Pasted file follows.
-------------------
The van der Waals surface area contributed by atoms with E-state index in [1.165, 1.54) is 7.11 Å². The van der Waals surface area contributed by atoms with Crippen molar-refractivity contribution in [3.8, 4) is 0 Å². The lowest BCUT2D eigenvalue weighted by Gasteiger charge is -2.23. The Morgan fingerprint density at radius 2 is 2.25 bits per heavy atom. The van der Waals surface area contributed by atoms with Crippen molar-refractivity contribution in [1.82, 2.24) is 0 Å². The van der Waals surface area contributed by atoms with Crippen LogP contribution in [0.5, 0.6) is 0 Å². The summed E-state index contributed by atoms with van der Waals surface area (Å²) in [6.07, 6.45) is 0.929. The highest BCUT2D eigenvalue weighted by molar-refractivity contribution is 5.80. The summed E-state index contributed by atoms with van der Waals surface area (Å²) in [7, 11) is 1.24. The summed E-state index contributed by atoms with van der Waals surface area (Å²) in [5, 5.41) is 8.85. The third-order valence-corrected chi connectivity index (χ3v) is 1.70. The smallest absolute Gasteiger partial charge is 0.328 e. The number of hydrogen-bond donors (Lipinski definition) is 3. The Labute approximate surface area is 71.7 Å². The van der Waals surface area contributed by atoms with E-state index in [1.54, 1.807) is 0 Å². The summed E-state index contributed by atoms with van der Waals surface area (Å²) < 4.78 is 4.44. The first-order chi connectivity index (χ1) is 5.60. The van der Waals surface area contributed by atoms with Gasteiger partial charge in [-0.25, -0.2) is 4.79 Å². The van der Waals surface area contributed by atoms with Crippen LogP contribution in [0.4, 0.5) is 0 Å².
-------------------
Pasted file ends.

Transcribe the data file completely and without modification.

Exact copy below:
The van der Waals surface area contributed by atoms with E-state index in [1.165, 1.54) is 7.11 Å². The van der Waals surface area contributed by atoms with Crippen molar-refractivity contribution in [3.8, 4) is 0 Å². The lowest BCUT2D eigenvalue weighted by Gasteiger charge is -2.23. The Morgan fingerprint density at radius 2 is 2.25 bits per heavy atom. The van der Waals surface area contributed by atoms with Crippen molar-refractivity contribution in [1.82, 2.24) is 0 Å². The van der Waals surface area contributed by atoms with Crippen LogP contribution in [0.5, 0.6) is 0 Å². The summed E-state index contributed by atoms with van der Waals surface area (Å²) in [6.07, 6.45) is 0.929. The highest BCUT2D eigenvalue weighted by molar-refractivity contribution is 5.80. The summed E-state index contributed by atoms with van der Waals surface area (Å²) in [7, 11) is 1.24. The summed E-state index contributed by atoms with van der Waals surface area (Å²) in [5, 5.41) is 8.85. The third-order valence-corrected chi connectivity index (χ3v) is 1.70. The smallest absolute Gasteiger partial charge is 0.328 e. The number of hydrogen-bond donors (Lipinski definition) is 3. The Labute approximate surface area is 71.7 Å². The van der Waals surface area contributed by atoms with E-state index in [1.54, 1.807) is 0 Å². The summed E-state index contributed by atoms with van der Waals surface area (Å²) < 4.78 is 4.44. The first-order chi connectivity index (χ1) is 5.60. The van der Waals surface area contributed by atoms with Gasteiger partial charge in [-0.25, -0.2) is 4.79 Å². The van der Waals surface area contributed by atoms with Crippen LogP contribution in [0.4, 0.5) is 0 Å².